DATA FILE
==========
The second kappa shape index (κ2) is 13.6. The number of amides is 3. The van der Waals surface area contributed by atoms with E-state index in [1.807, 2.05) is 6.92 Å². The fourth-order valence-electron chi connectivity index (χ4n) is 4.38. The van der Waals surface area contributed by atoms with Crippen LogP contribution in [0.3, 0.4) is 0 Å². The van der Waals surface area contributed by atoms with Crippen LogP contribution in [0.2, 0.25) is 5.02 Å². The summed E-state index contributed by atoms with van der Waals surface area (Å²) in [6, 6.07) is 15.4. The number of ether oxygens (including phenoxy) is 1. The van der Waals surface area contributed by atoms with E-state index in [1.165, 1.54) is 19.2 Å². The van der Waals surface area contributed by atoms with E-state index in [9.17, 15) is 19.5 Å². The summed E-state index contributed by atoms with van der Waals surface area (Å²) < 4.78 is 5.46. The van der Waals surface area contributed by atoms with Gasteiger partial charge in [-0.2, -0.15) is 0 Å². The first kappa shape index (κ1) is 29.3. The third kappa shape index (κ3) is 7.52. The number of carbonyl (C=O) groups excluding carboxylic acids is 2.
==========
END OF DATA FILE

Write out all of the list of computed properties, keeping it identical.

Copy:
The second kappa shape index (κ2) is 13.6. The number of amides is 3. The van der Waals surface area contributed by atoms with E-state index in [1.807, 2.05) is 6.92 Å². The fourth-order valence-electron chi connectivity index (χ4n) is 4.38. The van der Waals surface area contributed by atoms with Crippen LogP contribution in [0.3, 0.4) is 0 Å². The van der Waals surface area contributed by atoms with Crippen LogP contribution in [0.2, 0.25) is 5.02 Å². The summed E-state index contributed by atoms with van der Waals surface area (Å²) in [6, 6.07) is 15.4. The number of ether oxygens (including phenoxy) is 1. The van der Waals surface area contributed by atoms with E-state index in [1.165, 1.54) is 19.2 Å². The van der Waals surface area contributed by atoms with E-state index in [9.17, 15) is 19.5 Å². The summed E-state index contributed by atoms with van der Waals surface area (Å²) < 4.78 is 5.46. The van der Waals surface area contributed by atoms with Gasteiger partial charge in [-0.2, -0.15) is 0 Å². The first kappa shape index (κ1) is 29.3. The third kappa shape index (κ3) is 7.52. The number of carbonyl (C=O) groups excluding carboxylic acids is 2.